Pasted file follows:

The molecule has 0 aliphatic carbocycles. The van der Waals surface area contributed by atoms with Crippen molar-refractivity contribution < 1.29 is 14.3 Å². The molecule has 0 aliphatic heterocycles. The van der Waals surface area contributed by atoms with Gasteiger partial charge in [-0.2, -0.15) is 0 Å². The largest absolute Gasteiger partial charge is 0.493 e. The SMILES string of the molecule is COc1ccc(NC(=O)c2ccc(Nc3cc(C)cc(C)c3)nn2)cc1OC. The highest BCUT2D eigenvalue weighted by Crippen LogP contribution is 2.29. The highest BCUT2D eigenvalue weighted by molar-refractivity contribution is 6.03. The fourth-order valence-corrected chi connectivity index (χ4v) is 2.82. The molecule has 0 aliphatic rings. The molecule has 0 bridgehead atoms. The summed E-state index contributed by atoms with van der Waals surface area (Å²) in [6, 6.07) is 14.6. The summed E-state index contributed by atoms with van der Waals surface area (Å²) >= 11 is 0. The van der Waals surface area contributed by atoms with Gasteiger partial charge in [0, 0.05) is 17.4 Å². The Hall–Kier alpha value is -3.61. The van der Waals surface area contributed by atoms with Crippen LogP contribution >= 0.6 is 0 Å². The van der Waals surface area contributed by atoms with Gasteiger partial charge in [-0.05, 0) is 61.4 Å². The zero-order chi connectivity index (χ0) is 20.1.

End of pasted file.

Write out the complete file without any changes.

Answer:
The molecule has 0 aliphatic carbocycles. The van der Waals surface area contributed by atoms with Crippen molar-refractivity contribution < 1.29 is 14.3 Å². The molecule has 0 aliphatic heterocycles. The van der Waals surface area contributed by atoms with Gasteiger partial charge in [-0.2, -0.15) is 0 Å². The largest absolute Gasteiger partial charge is 0.493 e. The SMILES string of the molecule is COc1ccc(NC(=O)c2ccc(Nc3cc(C)cc(C)c3)nn2)cc1OC. The highest BCUT2D eigenvalue weighted by Crippen LogP contribution is 2.29. The highest BCUT2D eigenvalue weighted by molar-refractivity contribution is 6.03. The fourth-order valence-corrected chi connectivity index (χ4v) is 2.82. The molecule has 0 aliphatic rings. The molecule has 0 bridgehead atoms. The summed E-state index contributed by atoms with van der Waals surface area (Å²) in [6, 6.07) is 14.6. The summed E-state index contributed by atoms with van der Waals surface area (Å²) >= 11 is 0. The van der Waals surface area contributed by atoms with Gasteiger partial charge in [0, 0.05) is 17.4 Å². The Hall–Kier alpha value is -3.61. The van der Waals surface area contributed by atoms with Crippen LogP contribution >= 0.6 is 0 Å². The van der Waals surface area contributed by atoms with Gasteiger partial charge in [-0.05, 0) is 61.4 Å². The zero-order chi connectivity index (χ0) is 20.1.